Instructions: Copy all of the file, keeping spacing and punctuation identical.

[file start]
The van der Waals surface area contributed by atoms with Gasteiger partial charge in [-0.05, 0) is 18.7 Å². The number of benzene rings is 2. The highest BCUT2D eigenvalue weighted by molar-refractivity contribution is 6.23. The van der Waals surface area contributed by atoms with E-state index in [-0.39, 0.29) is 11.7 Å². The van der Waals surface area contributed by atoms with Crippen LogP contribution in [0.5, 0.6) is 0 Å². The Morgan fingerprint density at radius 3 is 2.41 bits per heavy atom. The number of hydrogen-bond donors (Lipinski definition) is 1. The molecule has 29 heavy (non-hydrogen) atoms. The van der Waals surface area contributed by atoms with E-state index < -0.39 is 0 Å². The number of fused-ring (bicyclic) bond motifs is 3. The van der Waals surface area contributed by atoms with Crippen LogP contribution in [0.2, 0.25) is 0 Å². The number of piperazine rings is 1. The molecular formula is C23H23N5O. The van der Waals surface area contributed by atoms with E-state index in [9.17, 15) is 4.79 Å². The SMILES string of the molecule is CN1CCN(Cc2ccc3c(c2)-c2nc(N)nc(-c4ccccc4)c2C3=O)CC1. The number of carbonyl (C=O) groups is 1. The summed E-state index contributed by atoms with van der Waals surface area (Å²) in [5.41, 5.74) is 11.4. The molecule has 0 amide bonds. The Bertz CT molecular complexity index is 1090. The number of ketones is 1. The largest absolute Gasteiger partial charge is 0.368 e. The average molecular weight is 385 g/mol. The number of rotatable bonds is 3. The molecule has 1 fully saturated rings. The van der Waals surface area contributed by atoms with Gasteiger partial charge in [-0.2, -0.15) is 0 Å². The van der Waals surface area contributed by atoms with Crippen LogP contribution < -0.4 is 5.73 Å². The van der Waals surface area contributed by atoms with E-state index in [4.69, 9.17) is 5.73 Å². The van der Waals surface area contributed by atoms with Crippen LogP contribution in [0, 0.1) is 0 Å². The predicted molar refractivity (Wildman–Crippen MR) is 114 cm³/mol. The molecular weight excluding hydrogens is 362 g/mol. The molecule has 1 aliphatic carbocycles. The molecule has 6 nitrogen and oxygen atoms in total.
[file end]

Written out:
The van der Waals surface area contributed by atoms with Gasteiger partial charge in [-0.05, 0) is 18.7 Å². The number of benzene rings is 2. The highest BCUT2D eigenvalue weighted by molar-refractivity contribution is 6.23. The van der Waals surface area contributed by atoms with E-state index in [-0.39, 0.29) is 11.7 Å². The van der Waals surface area contributed by atoms with Crippen LogP contribution in [0.5, 0.6) is 0 Å². The Morgan fingerprint density at radius 3 is 2.41 bits per heavy atom. The number of hydrogen-bond donors (Lipinski definition) is 1. The molecule has 29 heavy (non-hydrogen) atoms. The van der Waals surface area contributed by atoms with E-state index < -0.39 is 0 Å². The number of fused-ring (bicyclic) bond motifs is 3. The van der Waals surface area contributed by atoms with Crippen LogP contribution in [0.2, 0.25) is 0 Å². The number of piperazine rings is 1. The molecular formula is C23H23N5O. The van der Waals surface area contributed by atoms with E-state index in [9.17, 15) is 4.79 Å². The SMILES string of the molecule is CN1CCN(Cc2ccc3c(c2)-c2nc(N)nc(-c4ccccc4)c2C3=O)CC1. The number of carbonyl (C=O) groups is 1. The summed E-state index contributed by atoms with van der Waals surface area (Å²) in [5.41, 5.74) is 11.4. The molecule has 0 amide bonds. The Bertz CT molecular complexity index is 1090. The number of ketones is 1. The largest absolute Gasteiger partial charge is 0.368 e. The average molecular weight is 385 g/mol. The number of rotatable bonds is 3. The molecule has 1 fully saturated rings. The van der Waals surface area contributed by atoms with Gasteiger partial charge in [-0.2, -0.15) is 0 Å². The van der Waals surface area contributed by atoms with Crippen LogP contribution < -0.4 is 5.73 Å². The van der Waals surface area contributed by atoms with E-state index in [4.69, 9.17) is 5.73 Å². The van der Waals surface area contributed by atoms with Crippen LogP contribution in [0, 0.1) is 0 Å². The predicted molar refractivity (Wildman–Crippen MR) is 114 cm³/mol. The molecular weight excluding hydrogens is 362 g/mol. The molecule has 1 aliphatic carbocycles. The molecule has 6 nitrogen and oxygen atoms in total.